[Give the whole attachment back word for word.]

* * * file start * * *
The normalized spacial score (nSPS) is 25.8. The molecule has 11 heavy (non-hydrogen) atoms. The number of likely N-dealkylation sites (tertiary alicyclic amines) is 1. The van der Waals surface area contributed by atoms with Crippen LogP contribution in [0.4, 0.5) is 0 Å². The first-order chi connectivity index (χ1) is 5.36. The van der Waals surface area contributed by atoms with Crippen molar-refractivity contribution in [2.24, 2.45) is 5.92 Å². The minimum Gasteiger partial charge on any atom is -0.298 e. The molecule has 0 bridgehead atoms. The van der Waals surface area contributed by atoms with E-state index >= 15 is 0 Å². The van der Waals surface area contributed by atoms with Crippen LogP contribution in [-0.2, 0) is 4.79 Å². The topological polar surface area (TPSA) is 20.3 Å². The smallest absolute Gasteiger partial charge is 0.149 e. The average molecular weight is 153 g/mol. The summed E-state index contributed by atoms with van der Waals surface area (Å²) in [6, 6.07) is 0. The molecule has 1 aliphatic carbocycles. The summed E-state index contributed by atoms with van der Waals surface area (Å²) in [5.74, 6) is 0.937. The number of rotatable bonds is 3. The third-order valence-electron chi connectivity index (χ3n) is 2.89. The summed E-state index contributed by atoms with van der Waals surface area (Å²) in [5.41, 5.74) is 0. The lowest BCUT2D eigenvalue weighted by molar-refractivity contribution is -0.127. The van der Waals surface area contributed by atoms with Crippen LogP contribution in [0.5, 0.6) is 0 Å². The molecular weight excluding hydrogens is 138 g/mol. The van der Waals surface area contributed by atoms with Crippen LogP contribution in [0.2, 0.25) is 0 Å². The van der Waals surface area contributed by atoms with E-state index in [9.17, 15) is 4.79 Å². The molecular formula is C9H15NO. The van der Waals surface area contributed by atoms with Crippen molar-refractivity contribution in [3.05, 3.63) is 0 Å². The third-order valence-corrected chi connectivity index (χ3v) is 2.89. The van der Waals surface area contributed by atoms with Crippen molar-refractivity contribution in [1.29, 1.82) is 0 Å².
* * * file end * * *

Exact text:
The normalized spacial score (nSPS) is 25.8. The molecule has 11 heavy (non-hydrogen) atoms. The number of likely N-dealkylation sites (tertiary alicyclic amines) is 1. The van der Waals surface area contributed by atoms with Crippen LogP contribution in [0.4, 0.5) is 0 Å². The first-order chi connectivity index (χ1) is 5.36. The van der Waals surface area contributed by atoms with Crippen molar-refractivity contribution in [2.24, 2.45) is 5.92 Å². The minimum Gasteiger partial charge on any atom is -0.298 e. The molecule has 0 bridgehead atoms. The van der Waals surface area contributed by atoms with E-state index >= 15 is 0 Å². The van der Waals surface area contributed by atoms with Crippen LogP contribution in [-0.2, 0) is 4.79 Å². The topological polar surface area (TPSA) is 20.3 Å². The smallest absolute Gasteiger partial charge is 0.149 e. The average molecular weight is 153 g/mol. The summed E-state index contributed by atoms with van der Waals surface area (Å²) in [6, 6.07) is 0. The molecule has 1 aliphatic carbocycles. The summed E-state index contributed by atoms with van der Waals surface area (Å²) in [5.74, 6) is 0.937. The number of rotatable bonds is 3. The third-order valence-electron chi connectivity index (χ3n) is 2.89. The summed E-state index contributed by atoms with van der Waals surface area (Å²) in [5.41, 5.74) is 0. The lowest BCUT2D eigenvalue weighted by molar-refractivity contribution is -0.127. The van der Waals surface area contributed by atoms with Crippen LogP contribution in [0.5, 0.6) is 0 Å². The molecular weight excluding hydrogens is 138 g/mol. The van der Waals surface area contributed by atoms with Crippen LogP contribution in [0.2, 0.25) is 0 Å². The van der Waals surface area contributed by atoms with E-state index in [9.17, 15) is 4.79 Å². The molecular formula is C9H15NO. The van der Waals surface area contributed by atoms with Crippen molar-refractivity contribution in [3.05, 3.63) is 0 Å². The third-order valence-corrected chi connectivity index (χ3v) is 2.89. The van der Waals surface area contributed by atoms with Crippen molar-refractivity contribution in [1.29, 1.82) is 0 Å².